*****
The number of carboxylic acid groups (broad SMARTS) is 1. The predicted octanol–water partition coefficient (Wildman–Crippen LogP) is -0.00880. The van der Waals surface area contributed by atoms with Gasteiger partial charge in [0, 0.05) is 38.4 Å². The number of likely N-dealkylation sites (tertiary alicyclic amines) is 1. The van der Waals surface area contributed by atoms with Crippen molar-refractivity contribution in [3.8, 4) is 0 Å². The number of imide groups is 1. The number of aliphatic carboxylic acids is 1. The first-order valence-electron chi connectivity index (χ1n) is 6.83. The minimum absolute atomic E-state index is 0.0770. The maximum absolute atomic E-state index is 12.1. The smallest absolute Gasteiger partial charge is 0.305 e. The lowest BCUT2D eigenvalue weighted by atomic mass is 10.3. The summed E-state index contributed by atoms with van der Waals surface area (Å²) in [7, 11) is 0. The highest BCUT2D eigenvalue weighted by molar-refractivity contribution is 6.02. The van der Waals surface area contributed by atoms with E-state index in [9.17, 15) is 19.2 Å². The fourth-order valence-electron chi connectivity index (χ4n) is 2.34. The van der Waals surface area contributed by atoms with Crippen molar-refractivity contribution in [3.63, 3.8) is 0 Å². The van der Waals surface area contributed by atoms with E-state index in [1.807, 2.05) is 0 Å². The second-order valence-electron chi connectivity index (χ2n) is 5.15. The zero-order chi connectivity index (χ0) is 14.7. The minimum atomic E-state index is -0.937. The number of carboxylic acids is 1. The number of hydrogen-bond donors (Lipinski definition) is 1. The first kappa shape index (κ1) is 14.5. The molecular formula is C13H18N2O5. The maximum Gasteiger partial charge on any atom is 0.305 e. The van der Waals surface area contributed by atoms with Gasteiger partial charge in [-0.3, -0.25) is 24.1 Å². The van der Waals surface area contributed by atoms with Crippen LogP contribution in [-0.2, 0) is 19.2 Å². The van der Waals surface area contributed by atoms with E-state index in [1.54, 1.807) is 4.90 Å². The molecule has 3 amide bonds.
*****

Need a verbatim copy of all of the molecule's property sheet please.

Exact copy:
The number of carboxylic acid groups (broad SMARTS) is 1. The predicted octanol–water partition coefficient (Wildman–Crippen LogP) is -0.00880. The van der Waals surface area contributed by atoms with Gasteiger partial charge in [0, 0.05) is 38.4 Å². The number of likely N-dealkylation sites (tertiary alicyclic amines) is 1. The van der Waals surface area contributed by atoms with Crippen molar-refractivity contribution in [3.8, 4) is 0 Å². The number of imide groups is 1. The number of aliphatic carboxylic acids is 1. The first-order valence-electron chi connectivity index (χ1n) is 6.83. The minimum absolute atomic E-state index is 0.0770. The maximum absolute atomic E-state index is 12.1. The smallest absolute Gasteiger partial charge is 0.305 e. The lowest BCUT2D eigenvalue weighted by atomic mass is 10.3. The summed E-state index contributed by atoms with van der Waals surface area (Å²) in [7, 11) is 0. The highest BCUT2D eigenvalue weighted by molar-refractivity contribution is 6.02. The van der Waals surface area contributed by atoms with E-state index in [9.17, 15) is 19.2 Å². The fourth-order valence-electron chi connectivity index (χ4n) is 2.34. The van der Waals surface area contributed by atoms with Crippen molar-refractivity contribution in [3.63, 3.8) is 0 Å². The van der Waals surface area contributed by atoms with E-state index in [1.807, 2.05) is 0 Å². The second-order valence-electron chi connectivity index (χ2n) is 5.15. The zero-order chi connectivity index (χ0) is 14.7. The minimum atomic E-state index is -0.937. The number of carboxylic acids is 1. The number of hydrogen-bond donors (Lipinski definition) is 1. The first kappa shape index (κ1) is 14.5. The molecular formula is C13H18N2O5. The maximum Gasteiger partial charge on any atom is 0.305 e. The van der Waals surface area contributed by atoms with Gasteiger partial charge in [-0.3, -0.25) is 24.1 Å². The van der Waals surface area contributed by atoms with Crippen LogP contribution in [-0.2, 0) is 19.2 Å². The van der Waals surface area contributed by atoms with E-state index in [1.54, 1.807) is 4.90 Å². The molecule has 3 amide bonds.